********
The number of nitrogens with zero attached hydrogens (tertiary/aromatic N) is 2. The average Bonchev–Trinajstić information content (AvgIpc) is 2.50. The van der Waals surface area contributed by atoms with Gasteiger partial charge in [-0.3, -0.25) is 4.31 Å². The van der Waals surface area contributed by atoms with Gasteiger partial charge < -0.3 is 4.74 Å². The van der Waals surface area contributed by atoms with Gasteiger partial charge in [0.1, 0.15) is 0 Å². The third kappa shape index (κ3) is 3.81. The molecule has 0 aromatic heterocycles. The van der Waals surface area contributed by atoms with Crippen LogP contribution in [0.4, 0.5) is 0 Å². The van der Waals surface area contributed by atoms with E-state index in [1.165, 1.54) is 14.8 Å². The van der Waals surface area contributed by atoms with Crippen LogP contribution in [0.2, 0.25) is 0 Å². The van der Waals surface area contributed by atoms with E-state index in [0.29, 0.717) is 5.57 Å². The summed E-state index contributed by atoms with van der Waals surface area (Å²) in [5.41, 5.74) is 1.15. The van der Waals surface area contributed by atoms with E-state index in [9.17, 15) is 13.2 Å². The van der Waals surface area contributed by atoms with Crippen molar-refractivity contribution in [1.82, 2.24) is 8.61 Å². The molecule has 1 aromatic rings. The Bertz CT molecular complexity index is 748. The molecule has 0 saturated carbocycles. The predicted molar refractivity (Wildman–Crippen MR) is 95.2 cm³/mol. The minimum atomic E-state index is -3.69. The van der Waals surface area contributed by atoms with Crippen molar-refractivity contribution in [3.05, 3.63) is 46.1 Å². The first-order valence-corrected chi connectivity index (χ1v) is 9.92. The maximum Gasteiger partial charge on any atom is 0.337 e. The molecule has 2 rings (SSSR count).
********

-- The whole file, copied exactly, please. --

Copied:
The number of nitrogens with zero attached hydrogens (tertiary/aromatic N) is 2. The average Bonchev–Trinajstić information content (AvgIpc) is 2.50. The van der Waals surface area contributed by atoms with Gasteiger partial charge in [-0.3, -0.25) is 4.31 Å². The van der Waals surface area contributed by atoms with Gasteiger partial charge < -0.3 is 4.74 Å². The van der Waals surface area contributed by atoms with Gasteiger partial charge in [0.1, 0.15) is 0 Å². The third kappa shape index (κ3) is 3.81. The molecule has 0 aromatic heterocycles. The van der Waals surface area contributed by atoms with Crippen LogP contribution in [0.4, 0.5) is 0 Å². The van der Waals surface area contributed by atoms with E-state index in [1.165, 1.54) is 14.8 Å². The van der Waals surface area contributed by atoms with Crippen LogP contribution in [0.2, 0.25) is 0 Å². The van der Waals surface area contributed by atoms with E-state index in [0.29, 0.717) is 5.57 Å². The summed E-state index contributed by atoms with van der Waals surface area (Å²) in [5.41, 5.74) is 1.15. The van der Waals surface area contributed by atoms with E-state index in [9.17, 15) is 13.2 Å². The van der Waals surface area contributed by atoms with Crippen molar-refractivity contribution in [1.82, 2.24) is 8.61 Å². The molecule has 1 aromatic rings. The Bertz CT molecular complexity index is 748. The molecule has 0 saturated carbocycles. The predicted molar refractivity (Wildman–Crippen MR) is 95.2 cm³/mol. The minimum atomic E-state index is -3.69. The van der Waals surface area contributed by atoms with Crippen molar-refractivity contribution in [3.05, 3.63) is 46.1 Å². The first-order valence-corrected chi connectivity index (χ1v) is 9.92. The maximum Gasteiger partial charge on any atom is 0.337 e. The molecule has 2 rings (SSSR count).